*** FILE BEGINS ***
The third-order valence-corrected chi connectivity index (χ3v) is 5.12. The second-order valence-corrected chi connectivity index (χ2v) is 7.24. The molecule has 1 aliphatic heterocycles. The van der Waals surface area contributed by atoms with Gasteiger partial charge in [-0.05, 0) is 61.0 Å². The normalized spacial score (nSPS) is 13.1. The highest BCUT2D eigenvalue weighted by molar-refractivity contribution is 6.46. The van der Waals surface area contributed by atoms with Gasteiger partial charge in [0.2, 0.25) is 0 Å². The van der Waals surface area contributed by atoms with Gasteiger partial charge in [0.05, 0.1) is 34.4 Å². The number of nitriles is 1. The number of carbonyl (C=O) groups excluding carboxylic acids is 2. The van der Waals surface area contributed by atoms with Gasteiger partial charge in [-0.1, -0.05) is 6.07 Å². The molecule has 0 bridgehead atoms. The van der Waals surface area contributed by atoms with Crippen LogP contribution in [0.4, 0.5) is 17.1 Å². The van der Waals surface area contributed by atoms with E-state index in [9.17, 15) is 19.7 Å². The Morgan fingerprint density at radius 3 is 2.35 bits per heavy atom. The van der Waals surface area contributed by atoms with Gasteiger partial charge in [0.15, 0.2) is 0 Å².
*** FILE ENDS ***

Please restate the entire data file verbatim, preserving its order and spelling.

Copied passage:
The third-order valence-corrected chi connectivity index (χ3v) is 5.12. The second-order valence-corrected chi connectivity index (χ2v) is 7.24. The molecule has 1 aliphatic heterocycles. The van der Waals surface area contributed by atoms with Gasteiger partial charge in [-0.05, 0) is 61.0 Å². The normalized spacial score (nSPS) is 13.1. The highest BCUT2D eigenvalue weighted by molar-refractivity contribution is 6.46. The van der Waals surface area contributed by atoms with Gasteiger partial charge in [0.2, 0.25) is 0 Å². The van der Waals surface area contributed by atoms with Gasteiger partial charge in [0.05, 0.1) is 34.4 Å². The number of nitriles is 1. The number of carbonyl (C=O) groups excluding carboxylic acids is 2. The van der Waals surface area contributed by atoms with Gasteiger partial charge in [-0.1, -0.05) is 6.07 Å². The molecule has 0 bridgehead atoms. The van der Waals surface area contributed by atoms with Crippen LogP contribution in [0.4, 0.5) is 17.1 Å². The van der Waals surface area contributed by atoms with E-state index in [9.17, 15) is 19.7 Å². The Morgan fingerprint density at radius 3 is 2.35 bits per heavy atom. The van der Waals surface area contributed by atoms with Gasteiger partial charge in [0.15, 0.2) is 0 Å².